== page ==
May 5, 2021
CS Operations is an up-and-coming role within Customer Success. If we’re to get up to speed and create CS Ops roles within our companies that are focused and effective, we ought to learn from how other teams are doing it. That’s why this week, I’ve enlisted the help of CS Ops experts to answer 15 common questions about their role, function, and more.
Note: I recently posted this question on LinkedIn. Click here to see what other CS leaders had to say.
“No matter what, even if Customer Success is sitting under Sales, CS Ops needs to sit squarely with the broader Customer Success team reporting to CS leadership. This is crucial for proximity, visibility, and awareness of the deep nuances of what's happening within the post-sale motion.” —Jeff Justice Williams, Enterprise Lead of Customer Success at Box
“CS Ops is best suited to sit with people who have very similar skillsets so they can collaborate and load-balance between different roles. So having CS Ops within the CS team allows Ops to really focus on the top needs and understand those needs in detail for the CS org.” —Seth Wylie, Head of Customer Success Operations at Gainsight
“Not necessarily intentionally, but when CS Ops reports into Sales it always seems to come secondarily to the needs of the Sales team and the Sales Ops activities. Having CS Ops report into CS and being very close to the leadership there has consistently been the best way I've seen it work.” —Beth Yehaskel, Revenue Optimization and Customer Success Architect at Winning by Design
“One of things that I've leaned on to justify CS Ops is if as a CS leader you want me to make data-driven decisions then I need someone who can help me access that data. So if you start playing that out and say, ‘Let's use data, make better decisions, reduce churn by X percent— and what does that translate to dollarwise a year from now?’ The result is usually pretty shocking. Suddenly you look at that number compared to the salary of a CS Ops person and it becomes clear that it’s totally worth the risk to get even a fraction of that.” —Beth Yehaskel, Revenue Optimization and Customer Success Architect at Winning by Design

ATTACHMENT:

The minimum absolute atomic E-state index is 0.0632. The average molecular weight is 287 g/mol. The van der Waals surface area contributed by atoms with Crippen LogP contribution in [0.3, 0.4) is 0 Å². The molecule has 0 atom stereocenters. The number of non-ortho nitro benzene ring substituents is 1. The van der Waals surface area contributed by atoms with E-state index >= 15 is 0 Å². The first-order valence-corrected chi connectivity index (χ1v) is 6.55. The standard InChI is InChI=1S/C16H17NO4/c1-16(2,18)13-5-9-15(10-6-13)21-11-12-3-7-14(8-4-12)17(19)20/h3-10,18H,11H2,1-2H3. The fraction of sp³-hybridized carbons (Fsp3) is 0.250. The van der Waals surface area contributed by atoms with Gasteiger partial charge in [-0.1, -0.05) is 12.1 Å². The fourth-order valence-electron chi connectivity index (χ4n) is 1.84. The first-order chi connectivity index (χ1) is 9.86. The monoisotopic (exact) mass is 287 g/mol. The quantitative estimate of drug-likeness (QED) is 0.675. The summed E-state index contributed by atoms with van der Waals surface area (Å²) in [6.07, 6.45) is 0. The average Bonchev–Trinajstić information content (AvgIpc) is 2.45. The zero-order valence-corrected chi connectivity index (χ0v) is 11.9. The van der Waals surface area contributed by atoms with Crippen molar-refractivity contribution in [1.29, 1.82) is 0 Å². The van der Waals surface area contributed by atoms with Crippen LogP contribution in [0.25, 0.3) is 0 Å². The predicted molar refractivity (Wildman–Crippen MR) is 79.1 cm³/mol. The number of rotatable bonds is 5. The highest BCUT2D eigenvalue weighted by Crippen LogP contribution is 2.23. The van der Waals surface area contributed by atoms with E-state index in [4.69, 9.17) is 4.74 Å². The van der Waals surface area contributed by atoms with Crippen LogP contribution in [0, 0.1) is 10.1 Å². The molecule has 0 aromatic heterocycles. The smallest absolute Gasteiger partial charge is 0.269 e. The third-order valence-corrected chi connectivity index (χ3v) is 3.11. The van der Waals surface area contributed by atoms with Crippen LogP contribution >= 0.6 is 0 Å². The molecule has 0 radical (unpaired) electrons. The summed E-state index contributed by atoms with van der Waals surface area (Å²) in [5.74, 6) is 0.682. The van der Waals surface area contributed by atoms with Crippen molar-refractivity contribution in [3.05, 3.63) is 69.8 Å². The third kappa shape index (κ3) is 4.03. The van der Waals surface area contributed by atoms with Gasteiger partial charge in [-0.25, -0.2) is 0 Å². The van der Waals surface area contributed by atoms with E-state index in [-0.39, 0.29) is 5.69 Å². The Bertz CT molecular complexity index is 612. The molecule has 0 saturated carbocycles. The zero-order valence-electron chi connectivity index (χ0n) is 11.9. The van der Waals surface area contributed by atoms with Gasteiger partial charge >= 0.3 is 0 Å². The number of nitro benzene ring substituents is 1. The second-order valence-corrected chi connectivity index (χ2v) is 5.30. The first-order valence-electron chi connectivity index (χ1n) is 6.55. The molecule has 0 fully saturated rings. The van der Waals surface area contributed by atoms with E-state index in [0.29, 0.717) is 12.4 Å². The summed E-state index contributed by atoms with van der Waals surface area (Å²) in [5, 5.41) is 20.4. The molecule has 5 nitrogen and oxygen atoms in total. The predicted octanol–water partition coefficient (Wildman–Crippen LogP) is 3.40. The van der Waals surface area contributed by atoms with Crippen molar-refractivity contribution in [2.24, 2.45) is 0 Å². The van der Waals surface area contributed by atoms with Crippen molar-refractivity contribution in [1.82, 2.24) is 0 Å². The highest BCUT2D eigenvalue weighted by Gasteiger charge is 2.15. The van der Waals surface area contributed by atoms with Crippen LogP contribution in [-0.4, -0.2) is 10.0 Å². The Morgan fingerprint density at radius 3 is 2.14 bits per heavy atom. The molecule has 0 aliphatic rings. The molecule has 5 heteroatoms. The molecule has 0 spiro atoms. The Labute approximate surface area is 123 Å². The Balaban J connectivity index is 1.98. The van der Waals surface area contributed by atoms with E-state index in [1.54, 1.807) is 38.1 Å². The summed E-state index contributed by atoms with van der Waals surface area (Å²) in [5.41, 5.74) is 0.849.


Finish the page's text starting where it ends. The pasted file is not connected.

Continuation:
“I like having enablement (training, marketing materials, etc.) under the CS umbrella because that role needs to know the specific tools, processes, workflows, and data that are relevant to the CS org. Having the enablement team really tightly tied into Customer Success makes sense.” —Marco Innocenti, Senior Leader of Customer Success Operations at Zoom
“This is a struggle for Ops in general. When my previous boss said he would love to get a better sense of what a performance-based bonus would look like for the CS Ops team, I didn't know where to start. When I spoke with Sales Ops and Finance, they were just sort of like, ‘Eh, we kind of do a thing.’ So I don't have a great system for that. I think that there are things you could use like MBO’s, an internal NPS, etc. But I carry a little bit of a chip on my shoulder about performance-based bonuses. I just prefer the salary approach. We've leaned towards that, but every employee at Gainsight also has a company-wide bonus that's part of their comp.” —Seth Wylie, Head of Customer Success Operations at Gainsight